What Net Neutrality advocates forget is what has kept the Internet neutral so far has been market discipline, not government.
Most customers want neutrality, and will "vote with their feet" against those carriers who violate it. Assuming, that is, they have a choice.
There are exceptions. A decade ago I did a story about a "Christian ISP" who was making big bucks censoring his customers' Net access to keep out pornography. Churches, individuals, and businesses were all avid buyers.
The real problem is that, increasingly, choice does not exist. You can get your access from the local cable operator or the local phone company. Other ISPs, which were re-sellers of this bandwidth, have been effectively driven from the market.
Force the incumbent owners of infrastructure to re-sell their bits at a fair price and yesterday's hearing becomes unnecessary. The alternative was on display at Stanford.
Our own Stefanie Olsen emphasized how Comcast, which is already throttling BitTorrent, stiffed the agency, but I think that misses the point.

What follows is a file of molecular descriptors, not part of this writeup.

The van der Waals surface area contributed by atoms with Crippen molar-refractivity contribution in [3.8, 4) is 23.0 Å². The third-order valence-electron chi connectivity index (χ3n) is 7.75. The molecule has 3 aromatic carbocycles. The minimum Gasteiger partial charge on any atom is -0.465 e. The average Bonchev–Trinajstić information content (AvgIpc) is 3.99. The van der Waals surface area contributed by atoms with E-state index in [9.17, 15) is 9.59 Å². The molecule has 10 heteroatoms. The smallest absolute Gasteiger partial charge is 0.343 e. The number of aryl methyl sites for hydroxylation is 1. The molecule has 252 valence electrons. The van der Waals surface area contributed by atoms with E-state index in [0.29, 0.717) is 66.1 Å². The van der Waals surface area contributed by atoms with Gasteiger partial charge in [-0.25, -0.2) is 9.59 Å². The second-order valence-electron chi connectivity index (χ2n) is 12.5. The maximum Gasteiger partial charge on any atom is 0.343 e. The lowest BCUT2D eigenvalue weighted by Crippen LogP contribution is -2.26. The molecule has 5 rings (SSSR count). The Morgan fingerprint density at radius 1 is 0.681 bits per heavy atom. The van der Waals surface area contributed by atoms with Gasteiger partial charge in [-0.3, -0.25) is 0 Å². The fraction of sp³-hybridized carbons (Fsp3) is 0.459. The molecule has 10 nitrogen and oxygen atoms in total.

More important was the parade of interest groups at the meeting, each with their own agenda.
Engineers like our former colleague George Ou, talked about video demands "causing a new collapse." For small ISPs, especially Wireless ISPs, these problems are real.
Copyright owners demanded that if regulation is to happen, stopping "illegal file-sharing" must be part of it. By illegal they mean any copyrighted file, which could mean just about any file.
And while Roberta Combs of the Christian Coalition was quick to condemn Comcast's blocking of a P2P transmission of the Bible, she might feel differently if the file were from the vaults of John Stagliano.
That's what happens when government starts saying "thou shalt not." As the late Jimmy Durante said, "Everybody wants to get into the act." (You can still hang Jimmy on your wall for as little as $5.99 from Allposters.)